Carter issued a statement later Wednesday that said, in part, “multiple media reports also circulated this morning that contained inaccurate information about the tragic events of January 15, 2023. It is my intention to return to Athens to answer the allegations for defamation against me and to ensure that the full and accurate truth is presented. There is no doubt in my mind that when all the facts are known, I will be completely cleared of any criminal wrongdoing.”

The Atlanta Journal-Constitution reported Wednesday that Carter was cited three times last fall for traffic violations—parking in a handicap zone, failure to obey a traffic control device and going 89 in a 45 mph zone. That speeding citation resulted in a fine of more than $1,000, the newspaper reported.

I have driven Barnett Shoals Road many times. For a few years, my son lived in an apartment complex on this street while he was a student at Georgia. Driving at 100 mph there is tempting a tragic fate. About half a mile from this apartment complex is where the alleged January car race came to a fatal end.

While Miller and innocent bystanders were lucky not to get hit by gunfire in Tuscaloosa, Carter was reportedly lucky to keep his vehicle out of harm’s way in Athens — for him and other motorists.


Miller has not faced any disciplinary action in connection with a shooting incident in Tuscaloosa.

Marvin Gentry/USA TODAY Sports

The Washington Post had a story Tuesday about new research on brain development over a human lifetime. A quote from the story: “Neural networks are constantly sharpened and adapted in young adulthood, especially those involved in rational thinking and considering future consequences.” At college age, we are brain works in progress.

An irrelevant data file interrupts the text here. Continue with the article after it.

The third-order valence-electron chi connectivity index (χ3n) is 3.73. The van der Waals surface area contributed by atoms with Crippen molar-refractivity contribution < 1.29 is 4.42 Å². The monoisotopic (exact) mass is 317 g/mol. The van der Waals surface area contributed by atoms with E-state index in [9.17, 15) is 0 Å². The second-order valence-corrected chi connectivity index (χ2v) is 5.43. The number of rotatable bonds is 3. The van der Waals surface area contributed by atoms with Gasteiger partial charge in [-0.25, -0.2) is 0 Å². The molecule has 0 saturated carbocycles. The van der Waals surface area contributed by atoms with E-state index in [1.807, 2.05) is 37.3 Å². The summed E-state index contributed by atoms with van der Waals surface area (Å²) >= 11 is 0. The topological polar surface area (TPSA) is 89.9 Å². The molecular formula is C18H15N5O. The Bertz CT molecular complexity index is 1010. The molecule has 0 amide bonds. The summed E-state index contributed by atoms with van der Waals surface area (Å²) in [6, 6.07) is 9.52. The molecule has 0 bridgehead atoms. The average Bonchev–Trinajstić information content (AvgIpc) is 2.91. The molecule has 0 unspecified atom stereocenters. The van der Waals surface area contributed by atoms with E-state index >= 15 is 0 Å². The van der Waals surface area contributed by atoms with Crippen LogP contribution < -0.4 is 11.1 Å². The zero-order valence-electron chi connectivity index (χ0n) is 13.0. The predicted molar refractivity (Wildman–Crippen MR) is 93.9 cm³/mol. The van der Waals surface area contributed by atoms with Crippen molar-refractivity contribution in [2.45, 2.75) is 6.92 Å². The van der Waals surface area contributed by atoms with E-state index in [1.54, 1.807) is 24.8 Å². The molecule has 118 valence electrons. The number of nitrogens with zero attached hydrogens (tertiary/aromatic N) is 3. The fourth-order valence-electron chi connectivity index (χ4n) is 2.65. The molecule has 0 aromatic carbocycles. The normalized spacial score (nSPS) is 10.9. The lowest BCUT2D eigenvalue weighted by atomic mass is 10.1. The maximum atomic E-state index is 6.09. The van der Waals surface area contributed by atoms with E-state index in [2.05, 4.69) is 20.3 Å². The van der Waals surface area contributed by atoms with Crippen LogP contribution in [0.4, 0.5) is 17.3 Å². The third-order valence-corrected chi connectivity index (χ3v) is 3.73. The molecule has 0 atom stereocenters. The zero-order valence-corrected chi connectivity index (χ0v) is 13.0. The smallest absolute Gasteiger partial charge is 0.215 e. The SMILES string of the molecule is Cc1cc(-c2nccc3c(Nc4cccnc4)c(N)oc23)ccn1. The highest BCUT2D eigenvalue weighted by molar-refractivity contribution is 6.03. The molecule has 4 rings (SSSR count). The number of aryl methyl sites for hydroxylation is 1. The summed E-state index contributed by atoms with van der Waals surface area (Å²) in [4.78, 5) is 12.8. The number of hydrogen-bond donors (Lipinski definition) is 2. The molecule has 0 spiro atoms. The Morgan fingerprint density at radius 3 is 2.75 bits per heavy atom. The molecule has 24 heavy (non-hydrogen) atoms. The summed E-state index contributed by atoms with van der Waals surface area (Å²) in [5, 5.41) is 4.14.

Miller is 20 and Carter is 21, ages when decision-making can be questionable — but given what’s at stake for both, unnatural caution and prudence are required. Athletic gifts don’t guarantee maturity away from the court or field, and can even sometimes stunt development. Many are commodified, blinded, enabled, entitled and controlled by the adults around them, which is not an ideal path to the real world.

Upon arrival at college, are the most talented athletes given enough support beyond athletics? And in the field of mental health, are they given tools to acclimate to a different environment than the one many of them grew up in and in dozens of other ways?

Cautionary tales also seemed to elude Miller, Carter and others. Former Alabama wide receiver Henry Ruggs III, now 24, is awaiting trial on DUI charges stemming from a 2021 incident in which he rear-ended a car at speeds well in excess of 120 mph. The driver of the car and her dog died in the crash. Former Kentucky basketball player Terrence Clark, 19, died shortly before the 2021 NBA draft in an accident after running a red light at high speed.

As for Miller and Carter’s coaches? They were not shining examples of accountability. Alabama basketball coach Nate Oates’ verbal gaffes and general lack of curiosity about his players’ presence at a murder scene are beyond belief for anyone not taking the crimson Kool-Aid. Georgia football coach Kirby Smart issued statements about the tragic crash that rocked his team, but otherwise avoided standing up and answering questions as the face of his dynamic program.

Both men are at the top of their profession and are being paid handsomely to get there. Oats is trying to become the first coach to lead Alabama to a Final Four. Smart is the first coach to win back-to-back national titles at Georgia. But when you can’t trust them to speak to the media with much human decency (Oats’s “wrong point at the wrong time” comment) or when they bother to speak to the media at all (Smart), it says something about their true job responsibilities. Just win.

Brandon Miller and Jalen Carter helped both coaches to wins. And on the same January morning, at almost the same time, they were lucky enough to survive their supposedly terrible choices.